Wind chill

Everybody’s shivering since yesterday. True it’s winter time; but it’s not that cold. The lowest temperature recorded last night was 13.7 deg C on the central plateau (middle and higher region of the island). It was hardly one degree below normal. Night temperature has often dipped to 10 degrees C in the past.

Day temperatures recorded yesterday varied from 21 to 27 deg C, about 2 degrees below normal during this period. However, south easterlies are blowing at an average speed of 25 km/h peaking at 50 or 60 at times, bringing in cold air from the South Pole. And the sea is rough beyond the reefs with waves of the order of 3 meters high.

This is a typical situation due to a strong anticyclone to the south east of the mascarenes. Anticyclones are common in winter and they bring along strong winds, rainy and cold weather most of the time. Although temperatures may be within the range of normal for the period, you feel colder than expected. It’s a sensation of cold due to what is called wind chill or often referred to as wind chill factor.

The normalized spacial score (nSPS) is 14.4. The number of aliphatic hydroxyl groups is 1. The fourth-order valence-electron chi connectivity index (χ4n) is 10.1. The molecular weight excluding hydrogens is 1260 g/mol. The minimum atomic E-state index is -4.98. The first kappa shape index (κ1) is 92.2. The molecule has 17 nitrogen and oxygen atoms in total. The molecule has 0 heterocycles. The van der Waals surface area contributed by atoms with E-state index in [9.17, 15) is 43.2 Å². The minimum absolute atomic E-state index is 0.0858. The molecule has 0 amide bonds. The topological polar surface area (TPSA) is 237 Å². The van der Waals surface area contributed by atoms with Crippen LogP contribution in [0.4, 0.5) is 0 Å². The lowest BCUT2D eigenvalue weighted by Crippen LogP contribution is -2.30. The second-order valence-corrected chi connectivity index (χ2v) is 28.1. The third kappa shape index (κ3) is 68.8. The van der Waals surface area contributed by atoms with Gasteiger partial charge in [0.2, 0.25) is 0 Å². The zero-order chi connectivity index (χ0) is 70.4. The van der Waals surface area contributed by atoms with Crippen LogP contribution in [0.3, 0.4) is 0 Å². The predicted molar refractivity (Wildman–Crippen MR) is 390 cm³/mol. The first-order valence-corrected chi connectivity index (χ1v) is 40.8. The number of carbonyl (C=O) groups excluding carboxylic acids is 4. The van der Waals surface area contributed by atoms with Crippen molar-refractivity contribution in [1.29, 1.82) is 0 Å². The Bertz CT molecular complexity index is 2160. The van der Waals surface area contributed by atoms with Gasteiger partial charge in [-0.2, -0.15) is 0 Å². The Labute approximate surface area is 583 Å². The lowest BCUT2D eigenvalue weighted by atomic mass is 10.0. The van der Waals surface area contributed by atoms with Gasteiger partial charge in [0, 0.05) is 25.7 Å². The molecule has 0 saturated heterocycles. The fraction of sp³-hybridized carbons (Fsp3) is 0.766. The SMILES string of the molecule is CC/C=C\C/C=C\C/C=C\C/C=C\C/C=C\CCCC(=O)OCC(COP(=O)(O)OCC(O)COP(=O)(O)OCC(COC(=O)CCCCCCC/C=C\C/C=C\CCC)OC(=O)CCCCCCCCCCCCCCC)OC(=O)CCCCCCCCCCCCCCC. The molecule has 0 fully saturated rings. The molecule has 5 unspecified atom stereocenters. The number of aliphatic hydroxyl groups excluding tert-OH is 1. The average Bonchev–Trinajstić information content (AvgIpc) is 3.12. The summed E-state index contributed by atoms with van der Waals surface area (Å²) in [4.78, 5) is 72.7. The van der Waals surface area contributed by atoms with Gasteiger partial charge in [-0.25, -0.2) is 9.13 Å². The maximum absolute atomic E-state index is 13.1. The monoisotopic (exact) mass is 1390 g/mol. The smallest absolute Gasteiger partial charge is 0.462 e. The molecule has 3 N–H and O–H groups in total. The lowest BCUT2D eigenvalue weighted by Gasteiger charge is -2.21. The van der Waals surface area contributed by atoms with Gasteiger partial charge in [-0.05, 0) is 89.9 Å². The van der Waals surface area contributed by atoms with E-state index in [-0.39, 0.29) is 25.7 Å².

Wind chill relates to a condition of enhanced feeling of cold due to the combined effect of temperature and wind speed in a relatively dry air. It is usually lower than the actual air temperature. For instance, for an actual temperature of 15 deg C together with a dry wind of 40 km/h, you may have a sensation of 10 deg C. The reason why you can see everybody draped in loads of woolen pulls, coats, scarves, caps and huge jackets. No way can you have a good night’s sleep without double blankets. And while I’m at my keyboard my fingers are virtually numb.

It will become more comfortable by the end of the week as the anticyclone moves away eastwards. That’s what the local meteorological services are forecasting.

One Response

  1. beccy June 26, 2007

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